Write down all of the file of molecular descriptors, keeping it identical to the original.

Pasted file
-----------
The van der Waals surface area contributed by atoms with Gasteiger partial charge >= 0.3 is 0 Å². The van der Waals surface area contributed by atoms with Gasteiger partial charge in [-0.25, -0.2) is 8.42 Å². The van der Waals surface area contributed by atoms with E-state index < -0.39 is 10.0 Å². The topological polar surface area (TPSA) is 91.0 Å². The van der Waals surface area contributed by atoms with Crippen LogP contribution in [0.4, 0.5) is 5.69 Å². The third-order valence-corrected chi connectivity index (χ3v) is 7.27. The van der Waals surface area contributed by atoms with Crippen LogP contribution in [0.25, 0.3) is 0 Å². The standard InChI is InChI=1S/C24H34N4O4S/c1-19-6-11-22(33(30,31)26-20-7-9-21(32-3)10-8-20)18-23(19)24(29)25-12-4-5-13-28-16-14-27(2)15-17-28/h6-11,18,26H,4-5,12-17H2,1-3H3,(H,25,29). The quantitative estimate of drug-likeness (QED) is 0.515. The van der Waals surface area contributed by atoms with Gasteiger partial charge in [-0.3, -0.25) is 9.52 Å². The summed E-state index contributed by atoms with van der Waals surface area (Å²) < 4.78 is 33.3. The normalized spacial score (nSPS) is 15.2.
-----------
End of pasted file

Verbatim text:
The van der Waals surface area contributed by atoms with Gasteiger partial charge >= 0.3 is 0 Å². The van der Waals surface area contributed by atoms with Gasteiger partial charge in [-0.25, -0.2) is 8.42 Å². The van der Waals surface area contributed by atoms with E-state index < -0.39 is 10.0 Å². The topological polar surface area (TPSA) is 91.0 Å². The van der Waals surface area contributed by atoms with Crippen LogP contribution in [0.4, 0.5) is 5.69 Å². The third-order valence-corrected chi connectivity index (χ3v) is 7.27. The van der Waals surface area contributed by atoms with Crippen LogP contribution in [0.25, 0.3) is 0 Å². The standard InChI is InChI=1S/C24H34N4O4S/c1-19-6-11-22(33(30,31)26-20-7-9-21(32-3)10-8-20)18-23(19)24(29)25-12-4-5-13-28-16-14-27(2)15-17-28/h6-11,18,26H,4-5,12-17H2,1-3H3,(H,25,29). The quantitative estimate of drug-likeness (QED) is 0.515. The van der Waals surface area contributed by atoms with Gasteiger partial charge in [-0.3, -0.25) is 9.52 Å². The summed E-state index contributed by atoms with van der Waals surface area (Å²) < 4.78 is 33.3. The normalized spacial score (nSPS) is 15.2.